GM Hans Niemann (who went on to pick up his first U.S. junior title a few weeks later) and GM John Burke shared the World honors this year, tying for first at 7½-1½. Niemann claimed top honors in a blitz playoff, but Burke did himself proud with a last-round victory against tough Ukrainian-born GM Ilya Nyzhnyk to claim at least a part of the top prize.
Even grandmasters can have a bad day at the office, and that seems to be what happened to Nyzhnyk, who was undefeated going into his fateful last-round battle with Burke. Then things fell apart.
It’s not clear if Black got his opening lines tangled in this Petroff’s Defense or just had a death wish that day, but things gets ugly fast after 9. Re1 Bb4?! (a strange move in a well-known position; White doesn’t have to be asked twice to gambit a pawn for the attack) 10. Nc3 Bxc3 (10… Nxc3 11. bxc3 Bxc3 12. Bxh7+! Kh8 13. Bg5 Qa5 14. Bc2 Bxe1 15. Ne5 with a raging attack) 11. bxc3 Nxc3?! 12. Qc2 Ne4 13. Bxe4 dxe4 14. Qxe4.
For the trivial investment of a pawn, White has a massive lead in development, a domination of the central file, and even an exchange-winning threat on tap with 15. Ba3. Even a queen trade after 16. Qe7! Re8 (there’s no relief in 16…Qxe7 17. Bxe7 Re8 18. Bxf6 Rxe1+ 19. Rxe1 gxf6, in light of lines like 20. Re8+ Kg7 21. d5 cxd5 22. cxd5 b6 23. d6 Bb7 24. Rxa8 Bxa8 25. d7 and wins) 17. Qxd8 Rxd8 18. Be7 Rd7 19. Bxf6 gxf6 20. Re8+ Kg7 21. Nh4 keeps Black thoroughly boxed up and struggling to get his queenside into play.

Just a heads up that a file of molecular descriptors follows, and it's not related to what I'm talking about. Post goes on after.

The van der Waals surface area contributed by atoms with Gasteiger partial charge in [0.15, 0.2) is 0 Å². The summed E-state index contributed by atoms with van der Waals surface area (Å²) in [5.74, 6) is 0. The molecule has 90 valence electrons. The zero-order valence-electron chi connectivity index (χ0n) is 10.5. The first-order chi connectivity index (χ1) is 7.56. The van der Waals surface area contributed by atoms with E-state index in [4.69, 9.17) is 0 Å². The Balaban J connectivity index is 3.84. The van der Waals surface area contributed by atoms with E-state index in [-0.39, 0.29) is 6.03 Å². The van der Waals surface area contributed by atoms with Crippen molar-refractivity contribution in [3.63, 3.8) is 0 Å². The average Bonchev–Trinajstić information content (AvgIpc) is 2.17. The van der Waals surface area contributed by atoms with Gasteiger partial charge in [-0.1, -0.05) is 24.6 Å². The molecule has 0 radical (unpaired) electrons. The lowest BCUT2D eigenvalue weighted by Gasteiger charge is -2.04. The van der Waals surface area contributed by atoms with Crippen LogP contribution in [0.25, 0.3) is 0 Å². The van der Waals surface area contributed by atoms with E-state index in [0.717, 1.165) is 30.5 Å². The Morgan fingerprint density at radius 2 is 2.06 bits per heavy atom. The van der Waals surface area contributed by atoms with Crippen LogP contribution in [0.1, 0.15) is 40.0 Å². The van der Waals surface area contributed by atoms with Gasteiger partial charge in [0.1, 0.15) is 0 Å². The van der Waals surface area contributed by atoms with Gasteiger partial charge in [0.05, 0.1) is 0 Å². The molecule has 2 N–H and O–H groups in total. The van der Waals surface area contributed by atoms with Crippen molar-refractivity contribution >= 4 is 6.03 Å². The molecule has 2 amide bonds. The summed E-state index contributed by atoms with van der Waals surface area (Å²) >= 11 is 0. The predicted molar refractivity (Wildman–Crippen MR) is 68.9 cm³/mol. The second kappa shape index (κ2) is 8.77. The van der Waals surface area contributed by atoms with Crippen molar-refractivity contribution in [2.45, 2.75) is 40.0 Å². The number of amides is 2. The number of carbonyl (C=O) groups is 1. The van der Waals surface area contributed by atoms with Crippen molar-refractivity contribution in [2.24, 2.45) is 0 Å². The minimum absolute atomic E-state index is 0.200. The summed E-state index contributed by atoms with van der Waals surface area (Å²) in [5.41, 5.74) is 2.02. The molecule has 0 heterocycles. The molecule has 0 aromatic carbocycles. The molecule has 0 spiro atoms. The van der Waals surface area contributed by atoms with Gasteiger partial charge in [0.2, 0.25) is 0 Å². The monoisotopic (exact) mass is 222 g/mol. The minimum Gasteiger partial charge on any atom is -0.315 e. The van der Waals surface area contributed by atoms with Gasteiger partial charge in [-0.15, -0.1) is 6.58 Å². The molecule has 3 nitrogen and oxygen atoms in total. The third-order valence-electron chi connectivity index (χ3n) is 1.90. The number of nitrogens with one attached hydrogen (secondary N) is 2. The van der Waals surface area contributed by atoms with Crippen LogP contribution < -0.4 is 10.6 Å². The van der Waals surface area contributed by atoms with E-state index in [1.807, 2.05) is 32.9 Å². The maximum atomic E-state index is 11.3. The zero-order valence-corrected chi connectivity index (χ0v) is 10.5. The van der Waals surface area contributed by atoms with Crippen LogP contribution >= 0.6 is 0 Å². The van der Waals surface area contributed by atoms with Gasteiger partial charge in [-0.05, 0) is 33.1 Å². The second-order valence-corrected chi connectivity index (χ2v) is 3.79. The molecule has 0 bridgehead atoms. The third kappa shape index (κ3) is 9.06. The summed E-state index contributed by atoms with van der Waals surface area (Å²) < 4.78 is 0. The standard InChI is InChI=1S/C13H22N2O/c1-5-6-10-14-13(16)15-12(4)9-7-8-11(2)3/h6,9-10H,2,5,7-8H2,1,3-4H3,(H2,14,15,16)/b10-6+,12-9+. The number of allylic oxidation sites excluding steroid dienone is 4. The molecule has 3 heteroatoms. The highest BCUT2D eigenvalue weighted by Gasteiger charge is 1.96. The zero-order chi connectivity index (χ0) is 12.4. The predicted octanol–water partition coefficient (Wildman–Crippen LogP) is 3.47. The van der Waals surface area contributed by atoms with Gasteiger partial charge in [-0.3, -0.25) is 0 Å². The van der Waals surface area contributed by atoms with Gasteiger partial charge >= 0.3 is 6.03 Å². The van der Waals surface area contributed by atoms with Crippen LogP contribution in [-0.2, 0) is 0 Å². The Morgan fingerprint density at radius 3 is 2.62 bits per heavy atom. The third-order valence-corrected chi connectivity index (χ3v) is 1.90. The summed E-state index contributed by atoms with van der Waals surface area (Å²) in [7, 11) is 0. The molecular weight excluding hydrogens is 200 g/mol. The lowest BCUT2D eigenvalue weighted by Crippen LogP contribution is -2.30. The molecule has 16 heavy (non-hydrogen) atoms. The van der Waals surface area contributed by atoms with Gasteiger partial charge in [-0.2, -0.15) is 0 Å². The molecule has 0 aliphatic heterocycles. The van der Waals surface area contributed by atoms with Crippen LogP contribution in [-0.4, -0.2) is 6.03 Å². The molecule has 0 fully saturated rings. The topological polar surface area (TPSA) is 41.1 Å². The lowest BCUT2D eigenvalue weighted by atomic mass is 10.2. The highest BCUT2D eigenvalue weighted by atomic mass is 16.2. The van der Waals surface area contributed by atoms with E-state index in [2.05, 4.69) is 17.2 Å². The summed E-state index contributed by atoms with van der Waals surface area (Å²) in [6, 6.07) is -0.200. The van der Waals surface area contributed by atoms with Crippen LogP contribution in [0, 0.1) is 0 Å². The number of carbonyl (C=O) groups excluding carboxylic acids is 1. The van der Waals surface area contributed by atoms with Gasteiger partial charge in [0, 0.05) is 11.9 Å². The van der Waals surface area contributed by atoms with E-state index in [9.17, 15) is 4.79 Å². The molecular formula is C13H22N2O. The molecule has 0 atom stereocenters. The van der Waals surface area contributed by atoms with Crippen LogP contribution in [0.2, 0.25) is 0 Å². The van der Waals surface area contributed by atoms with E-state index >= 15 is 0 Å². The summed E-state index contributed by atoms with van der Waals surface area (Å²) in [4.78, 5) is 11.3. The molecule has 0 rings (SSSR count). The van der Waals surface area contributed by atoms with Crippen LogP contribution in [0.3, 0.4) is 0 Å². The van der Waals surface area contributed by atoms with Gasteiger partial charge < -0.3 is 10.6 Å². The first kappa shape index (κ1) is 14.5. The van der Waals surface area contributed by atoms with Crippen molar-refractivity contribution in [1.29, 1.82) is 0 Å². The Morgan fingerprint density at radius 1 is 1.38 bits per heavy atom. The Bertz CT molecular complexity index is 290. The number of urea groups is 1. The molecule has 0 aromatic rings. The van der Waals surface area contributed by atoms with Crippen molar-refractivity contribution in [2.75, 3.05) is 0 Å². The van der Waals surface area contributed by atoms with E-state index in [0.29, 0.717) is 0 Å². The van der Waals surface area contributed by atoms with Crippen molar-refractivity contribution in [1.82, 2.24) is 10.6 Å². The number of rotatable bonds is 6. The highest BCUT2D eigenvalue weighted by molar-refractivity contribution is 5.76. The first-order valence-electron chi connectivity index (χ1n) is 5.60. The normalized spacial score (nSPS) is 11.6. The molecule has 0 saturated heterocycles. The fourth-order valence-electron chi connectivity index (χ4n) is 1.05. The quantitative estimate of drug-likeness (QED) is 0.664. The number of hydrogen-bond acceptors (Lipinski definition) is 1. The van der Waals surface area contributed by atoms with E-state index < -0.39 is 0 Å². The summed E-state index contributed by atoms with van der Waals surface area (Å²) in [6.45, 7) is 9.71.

By 24. Rh8 Bb7 (Kg6 25. Rg8+ Kf6 26. f4, and Black’s in a mating net) 25. Rxh7 Rg8 26. h3, White is two pawns up with a far superior position. Even Black’s passed c-pawn can’t divert Burke from his well-earned victory: 29. Re1 c3 30. Re5 Rg6 31. Ng3, and Black resigned facing 31…Rg8 (c2 32. Ne4 mate) 32. Ne4+ Kg6 33. Reh5 c2 34. R5h6 mate.
Karjakin-Shankland, 2021 FIDE World Cup, Krasnaya Polyana, Russia, July 2021
1. e4 e6 2. d3 d5 3. Nd2 Nf6 4. Ngf3 Be7 5. g3 a5 6. Bg2 a4 7. a3 c5 8. O-O Nc6 9. Re1 O-O 10. e5 Nd7 11. Nf1 b5 12. h4 Bb7 13. h5 h6 14. Bf4 Qb6 15. Qd2 Rfc8 16. g4 Qd8 17. N1h2 Ra6 18. Kh1 b4 19. Rg1 Nf8 20. axb4 cxb4 21. d4 Na5 22. g5 Nc4 23. Qc1 hxg5 24. Bxg5 b3 25. Bxe7 Qxe7 26. Bf1 a3 27. Rxg7+ Kxg7 28. Ng4 f5 29. exf6+ Qxf6 30. Nxf6 axb2 31. Qg5+ Kf7 32. h6 Ng6 33. Nh4 bxa1=Q 34. Qxg6+ Ke7 35. Qg7+ Kd6 36. Qd7 mate.
Burke-Nyzhnyk, 49th World Open, Philadelphia, July 2021
1. e4 e5 2. Nf3 Nf6 3. Nxe5 d6 4. Nf3 Nxe4 5. d4 d5 6. Bd3 Bd6 7. O-O O-O 8. c4 c6 9. Re1 Bb4 10. Nc3 Bxc3 11. bxc3 Nxc3 12. Qc2 Ne4 13. Bxe4 dxe4 14. Qxe4 Nd7 15. Ba3 Nf6 16. Qe7 Re8 17. Qxd8 Rxd8 18. Be7 Rd7 19. Bxf6 gxf6 20. Re8+ Kg7 21. Nh4 f5 22. Nxf5+ Kf6 23. g4 b6 24. Rh8 Bb7 25. Rxh7 Rg8 26. h3 c5 27. d5 b5 28. f4 bxc4 29. Re1 c3 30. Re5 Rg6 31. Ng3 Black resigns.
• David R. Sands can be reached at 202/636-3178 or by email at firstname.lastname@example.org.